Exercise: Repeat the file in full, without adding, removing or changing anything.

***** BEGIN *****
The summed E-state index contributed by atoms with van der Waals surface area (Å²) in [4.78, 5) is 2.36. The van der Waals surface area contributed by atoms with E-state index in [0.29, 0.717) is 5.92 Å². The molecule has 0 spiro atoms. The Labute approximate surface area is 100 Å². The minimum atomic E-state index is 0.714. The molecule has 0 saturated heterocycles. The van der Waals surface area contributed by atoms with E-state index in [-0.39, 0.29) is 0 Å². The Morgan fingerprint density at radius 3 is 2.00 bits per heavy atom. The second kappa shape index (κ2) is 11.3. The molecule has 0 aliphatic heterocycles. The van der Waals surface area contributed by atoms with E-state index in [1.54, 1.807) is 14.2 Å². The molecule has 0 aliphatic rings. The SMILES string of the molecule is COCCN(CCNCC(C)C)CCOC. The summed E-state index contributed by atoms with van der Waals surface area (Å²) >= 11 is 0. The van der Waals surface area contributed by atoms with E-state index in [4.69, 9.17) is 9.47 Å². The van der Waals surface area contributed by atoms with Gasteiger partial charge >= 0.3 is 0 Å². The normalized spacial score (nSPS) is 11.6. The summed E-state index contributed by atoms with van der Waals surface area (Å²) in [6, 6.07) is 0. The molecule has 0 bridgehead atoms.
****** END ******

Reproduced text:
The summed E-state index contributed by atoms with van der Waals surface area (Å²) in [4.78, 5) is 2.36. The van der Waals surface area contributed by atoms with E-state index in [0.29, 0.717) is 5.92 Å². The molecule has 0 spiro atoms. The Labute approximate surface area is 100 Å². The minimum atomic E-state index is 0.714. The molecule has 0 saturated heterocycles. The van der Waals surface area contributed by atoms with E-state index in [-0.39, 0.29) is 0 Å². The Morgan fingerprint density at radius 3 is 2.00 bits per heavy atom. The second kappa shape index (κ2) is 11.3. The molecule has 0 aliphatic heterocycles. The van der Waals surface area contributed by atoms with E-state index in [1.54, 1.807) is 14.2 Å². The molecule has 0 aliphatic rings. The SMILES string of the molecule is COCCN(CCNCC(C)C)CCOC. The summed E-state index contributed by atoms with van der Waals surface area (Å²) >= 11 is 0. The van der Waals surface area contributed by atoms with E-state index in [4.69, 9.17) is 9.47 Å². The van der Waals surface area contributed by atoms with Gasteiger partial charge >= 0.3 is 0 Å². The normalized spacial score (nSPS) is 11.6. The summed E-state index contributed by atoms with van der Waals surface area (Å²) in [6, 6.07) is 0. The molecule has 0 bridgehead atoms.